A small Spiritualist group in Ireland that became the subject
of a series of experiments by Dr. W. J. Crawford. The circle was
created from a poor Belfast family consisting of a father, four
daughters, a son, and a son-in-law. The girls were all mediumistic,
Kathleen Goligher (b. 1898) being the most noteworthy
among them. The experiments lasted from 1914 until Crawfords
death in 1920. For four years the family accepted no payment
since Spiritualism was their religion. The séances were
held in dim red light either in the Goligher home or in Crawfords
Six members of the family formed the circle, while Crawford
retained liberty of movement for better observation and experiments.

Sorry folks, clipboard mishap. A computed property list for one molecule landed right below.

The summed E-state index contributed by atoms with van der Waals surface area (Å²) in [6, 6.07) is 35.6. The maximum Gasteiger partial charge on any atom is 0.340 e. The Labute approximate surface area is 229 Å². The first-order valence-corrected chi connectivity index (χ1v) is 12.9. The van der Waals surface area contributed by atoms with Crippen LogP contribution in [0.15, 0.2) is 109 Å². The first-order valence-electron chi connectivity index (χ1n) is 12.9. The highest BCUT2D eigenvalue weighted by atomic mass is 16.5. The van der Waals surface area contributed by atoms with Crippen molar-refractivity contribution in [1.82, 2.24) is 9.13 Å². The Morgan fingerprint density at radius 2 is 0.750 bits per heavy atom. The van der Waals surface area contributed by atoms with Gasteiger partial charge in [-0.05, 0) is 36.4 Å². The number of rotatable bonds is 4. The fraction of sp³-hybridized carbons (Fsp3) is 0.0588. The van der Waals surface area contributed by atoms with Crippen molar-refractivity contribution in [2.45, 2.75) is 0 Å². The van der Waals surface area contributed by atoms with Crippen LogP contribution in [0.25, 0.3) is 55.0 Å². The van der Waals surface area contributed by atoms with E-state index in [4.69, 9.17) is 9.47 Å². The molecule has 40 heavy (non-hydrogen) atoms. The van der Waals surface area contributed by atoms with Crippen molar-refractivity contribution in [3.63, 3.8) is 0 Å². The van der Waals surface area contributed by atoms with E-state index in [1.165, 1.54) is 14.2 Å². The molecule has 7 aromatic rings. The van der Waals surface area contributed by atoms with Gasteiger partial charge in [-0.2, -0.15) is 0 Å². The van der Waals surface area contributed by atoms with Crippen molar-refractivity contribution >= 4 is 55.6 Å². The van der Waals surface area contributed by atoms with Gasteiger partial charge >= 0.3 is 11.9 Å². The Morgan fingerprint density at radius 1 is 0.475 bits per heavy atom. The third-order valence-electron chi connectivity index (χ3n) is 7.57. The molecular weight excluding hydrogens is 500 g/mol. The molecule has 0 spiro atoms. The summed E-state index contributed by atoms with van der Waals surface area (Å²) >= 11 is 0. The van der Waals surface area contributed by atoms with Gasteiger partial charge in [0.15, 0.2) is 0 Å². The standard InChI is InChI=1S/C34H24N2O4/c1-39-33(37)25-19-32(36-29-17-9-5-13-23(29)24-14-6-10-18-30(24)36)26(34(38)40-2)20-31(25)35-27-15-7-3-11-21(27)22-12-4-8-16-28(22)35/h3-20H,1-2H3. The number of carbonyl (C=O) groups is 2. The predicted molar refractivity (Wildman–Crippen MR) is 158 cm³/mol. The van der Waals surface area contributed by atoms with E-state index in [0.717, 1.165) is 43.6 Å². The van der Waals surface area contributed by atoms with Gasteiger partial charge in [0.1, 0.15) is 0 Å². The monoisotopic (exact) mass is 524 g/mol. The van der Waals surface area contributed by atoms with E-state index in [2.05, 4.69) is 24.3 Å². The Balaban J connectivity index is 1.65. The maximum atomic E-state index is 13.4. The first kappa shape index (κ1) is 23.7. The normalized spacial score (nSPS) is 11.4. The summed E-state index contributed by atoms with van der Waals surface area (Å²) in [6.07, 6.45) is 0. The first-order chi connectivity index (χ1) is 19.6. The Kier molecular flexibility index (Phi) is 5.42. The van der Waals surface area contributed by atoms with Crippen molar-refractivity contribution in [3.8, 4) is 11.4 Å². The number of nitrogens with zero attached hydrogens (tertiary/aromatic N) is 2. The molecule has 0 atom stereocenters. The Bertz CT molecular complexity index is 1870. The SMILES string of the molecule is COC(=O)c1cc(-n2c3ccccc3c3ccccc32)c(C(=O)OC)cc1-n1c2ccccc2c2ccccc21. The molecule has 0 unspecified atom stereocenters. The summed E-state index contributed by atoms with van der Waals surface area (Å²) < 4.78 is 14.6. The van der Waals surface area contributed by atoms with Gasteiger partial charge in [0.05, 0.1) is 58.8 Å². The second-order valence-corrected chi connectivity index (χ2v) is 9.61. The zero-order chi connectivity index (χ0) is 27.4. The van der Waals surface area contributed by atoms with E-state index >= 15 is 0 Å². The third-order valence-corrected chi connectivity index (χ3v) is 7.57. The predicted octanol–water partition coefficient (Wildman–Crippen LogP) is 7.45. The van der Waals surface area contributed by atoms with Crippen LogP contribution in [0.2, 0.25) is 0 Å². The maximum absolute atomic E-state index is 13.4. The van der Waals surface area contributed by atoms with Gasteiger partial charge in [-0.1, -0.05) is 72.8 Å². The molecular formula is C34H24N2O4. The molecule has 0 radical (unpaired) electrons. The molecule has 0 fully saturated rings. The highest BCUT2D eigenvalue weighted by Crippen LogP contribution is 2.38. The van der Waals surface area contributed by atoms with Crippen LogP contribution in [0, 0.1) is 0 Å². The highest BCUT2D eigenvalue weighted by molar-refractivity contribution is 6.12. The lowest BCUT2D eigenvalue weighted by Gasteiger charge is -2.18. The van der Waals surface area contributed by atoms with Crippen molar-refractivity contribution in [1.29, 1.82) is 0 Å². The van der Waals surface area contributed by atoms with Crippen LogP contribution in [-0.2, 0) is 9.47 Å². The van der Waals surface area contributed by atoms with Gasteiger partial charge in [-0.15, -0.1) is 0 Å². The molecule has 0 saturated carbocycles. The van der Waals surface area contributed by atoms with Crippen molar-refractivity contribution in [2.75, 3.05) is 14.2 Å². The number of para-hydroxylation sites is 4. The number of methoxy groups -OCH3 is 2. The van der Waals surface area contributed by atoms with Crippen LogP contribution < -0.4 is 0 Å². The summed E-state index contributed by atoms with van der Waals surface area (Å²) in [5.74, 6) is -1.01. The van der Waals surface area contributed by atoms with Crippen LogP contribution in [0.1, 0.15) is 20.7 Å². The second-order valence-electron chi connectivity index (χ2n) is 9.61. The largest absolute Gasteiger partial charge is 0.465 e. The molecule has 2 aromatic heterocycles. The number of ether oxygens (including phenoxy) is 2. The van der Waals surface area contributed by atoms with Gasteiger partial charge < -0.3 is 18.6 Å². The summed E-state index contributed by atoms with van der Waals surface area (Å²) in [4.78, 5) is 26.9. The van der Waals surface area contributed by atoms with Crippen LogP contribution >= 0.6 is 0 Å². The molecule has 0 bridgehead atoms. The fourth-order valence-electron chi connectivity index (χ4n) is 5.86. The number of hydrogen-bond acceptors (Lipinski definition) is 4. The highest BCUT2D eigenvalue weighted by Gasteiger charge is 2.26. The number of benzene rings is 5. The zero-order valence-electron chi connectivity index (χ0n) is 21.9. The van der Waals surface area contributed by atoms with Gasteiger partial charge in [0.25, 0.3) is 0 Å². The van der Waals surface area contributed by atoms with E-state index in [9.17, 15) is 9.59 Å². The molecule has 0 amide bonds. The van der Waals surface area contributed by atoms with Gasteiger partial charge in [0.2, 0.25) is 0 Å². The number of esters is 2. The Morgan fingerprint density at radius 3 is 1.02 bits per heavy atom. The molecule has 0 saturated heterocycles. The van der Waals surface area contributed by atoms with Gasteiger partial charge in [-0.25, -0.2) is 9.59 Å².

Communication with the invisible operators was maintained
through raps. Kathleen only went into trance when prolonged
discussion on the phenomena became necessary. The
explanation then came through trance speaking.
Crawford wrote enthusiastically of the phenomena he witnessed
and speculated broadly about its implication for understanding
the nature of the world. Psychic researchers William
Barrett and Whateley Carington witnessed the phenomena and
also believed it real. Two years after Crawfords death, however,
E. E. Fournier dAlbe sat with the circle and suggested fraud
as the better explanation for the unusual manifestations. After
his book appeared, Kathleen Goligher (by then Lady G. Donaldson)
discontinued sittings for outside inquirers.
Crawford, W. J. Experiments in Psychical Science Levitation,
Contact, and the Direct Voice. London John M. Watkins,
. The Psychic Structures at the Goligher Circle. London
John M. Watkins, 1921.
The Golden Path Encyclopedia of Occultism & Parapsychology 5th Ed.
. The Reality of Psychic Phenomena Raps, Levitations, etc.
2nd ed. London John M. Watkins, 1919.
DAlbe, E. E. Fournier. (Psychical Research). The Goligher Circle
May to August, 1921. London John M. Watkins, 1922.